70,8. These paradise-dwellers indeed still maintain their monastic heaven, which we shall only get to know later, but they have considerable doubt about their skies. These heavenly inhabitants must, therefore, be very political, and keep their suspicion about heaven as secret as possible, lest the paradise which also must provide for heaven would soon be miserable, and our spirited angels would not cultivate the vast garden anymore. For you should know, that the Lord allows for a good reason that these spirits must, as they have upon the earth, acquire their bread with the work of their hands, and in the sweat of their faces. They thus must work if they want to eat something.
70,9. But see, our paradise dwellers are approaching us. Therefore, let us be still and see how they are going to receive us! Behold, a man of paradise is beckoning an angel bearing a cudgel to his side, that he may approach us safely. The other man of paradise, together with four sable-bearing angels, makes up the rearward protection for the vanguard, should he be too weak against the enemy.
70,10. Well, the first paradise man opens his mouth already and asks us: where are you from, from above or from below? I say, from above. He asks us: Where is up? I show him with his hand on his chest and say right here in the heart, the sole love of the Lord is from above! He says, "What do you think you're a silly thing?" Do you not know where the sky is, and do you not know that you find yourself here in the paradise of God? I say to him, I know where heaven is, and know very well the paradise. But this paradise here and your heaven I do not recognize as a haven and as a heaven, but I recognize such only for the truth, and in this, the sky and this paradise is nothing but a figment of your and your utter worldly folly. He said, "What a speech! So, are those who come from above? No, just wait for a little, we'll show you where it's downstairs. Come, ye angels of God, take at once these three infernal gallows-rascals and escort them to the safehouse, you know what place I mean; the school where they will learn to distinguish above from below.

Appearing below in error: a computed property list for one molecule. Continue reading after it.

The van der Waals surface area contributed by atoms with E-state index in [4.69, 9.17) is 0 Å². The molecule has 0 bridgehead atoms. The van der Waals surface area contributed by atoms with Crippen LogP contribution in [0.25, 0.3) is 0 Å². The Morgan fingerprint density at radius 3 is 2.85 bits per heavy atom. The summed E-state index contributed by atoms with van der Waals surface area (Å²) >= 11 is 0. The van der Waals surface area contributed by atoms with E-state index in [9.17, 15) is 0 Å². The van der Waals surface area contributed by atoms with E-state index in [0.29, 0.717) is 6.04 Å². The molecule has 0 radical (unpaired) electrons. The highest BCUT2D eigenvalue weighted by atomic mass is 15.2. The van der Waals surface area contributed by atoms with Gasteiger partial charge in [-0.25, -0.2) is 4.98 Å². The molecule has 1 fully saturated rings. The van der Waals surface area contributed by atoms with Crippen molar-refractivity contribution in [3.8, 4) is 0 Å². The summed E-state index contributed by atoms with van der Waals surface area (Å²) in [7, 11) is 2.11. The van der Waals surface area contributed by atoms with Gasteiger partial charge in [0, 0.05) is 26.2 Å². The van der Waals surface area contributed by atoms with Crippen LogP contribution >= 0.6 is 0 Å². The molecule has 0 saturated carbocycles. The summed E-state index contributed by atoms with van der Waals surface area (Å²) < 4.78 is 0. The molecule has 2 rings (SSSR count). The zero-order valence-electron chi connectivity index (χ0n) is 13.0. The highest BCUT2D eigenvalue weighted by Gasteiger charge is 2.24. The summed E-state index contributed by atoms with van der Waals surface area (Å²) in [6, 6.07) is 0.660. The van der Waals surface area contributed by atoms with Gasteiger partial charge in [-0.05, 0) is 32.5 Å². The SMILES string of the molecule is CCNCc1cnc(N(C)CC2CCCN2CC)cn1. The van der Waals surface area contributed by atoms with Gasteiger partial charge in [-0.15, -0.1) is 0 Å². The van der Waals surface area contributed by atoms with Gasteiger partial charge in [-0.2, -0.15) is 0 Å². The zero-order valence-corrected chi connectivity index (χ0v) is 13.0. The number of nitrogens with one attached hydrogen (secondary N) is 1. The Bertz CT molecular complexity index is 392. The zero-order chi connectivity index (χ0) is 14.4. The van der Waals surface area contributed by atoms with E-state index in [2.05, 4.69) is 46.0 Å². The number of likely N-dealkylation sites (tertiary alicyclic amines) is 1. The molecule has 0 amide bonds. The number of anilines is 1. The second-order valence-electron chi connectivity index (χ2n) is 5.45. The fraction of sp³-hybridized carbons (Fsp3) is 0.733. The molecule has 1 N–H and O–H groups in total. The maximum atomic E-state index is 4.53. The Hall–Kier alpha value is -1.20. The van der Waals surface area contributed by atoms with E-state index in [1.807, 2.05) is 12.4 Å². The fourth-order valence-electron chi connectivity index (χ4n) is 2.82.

70,11. Behold, the angels take hold of us, and we will not defend ourselves this time, but let us be brought in by them. It is only when they have executed upon us a very humane judgment that we shall begin to stir a little, for all this belongs to the cause. You would not have a complete knowledge of this spiritual situation, and we could not easily get to these spirits in any other way, and then, for their own good, would convince them of their delusion. So, as I have said, let us allow ourselves to be taken with good-naturedness, so that you may see in how many endless ways the Lord knows to continually provide His servants with the fruitful labor of love.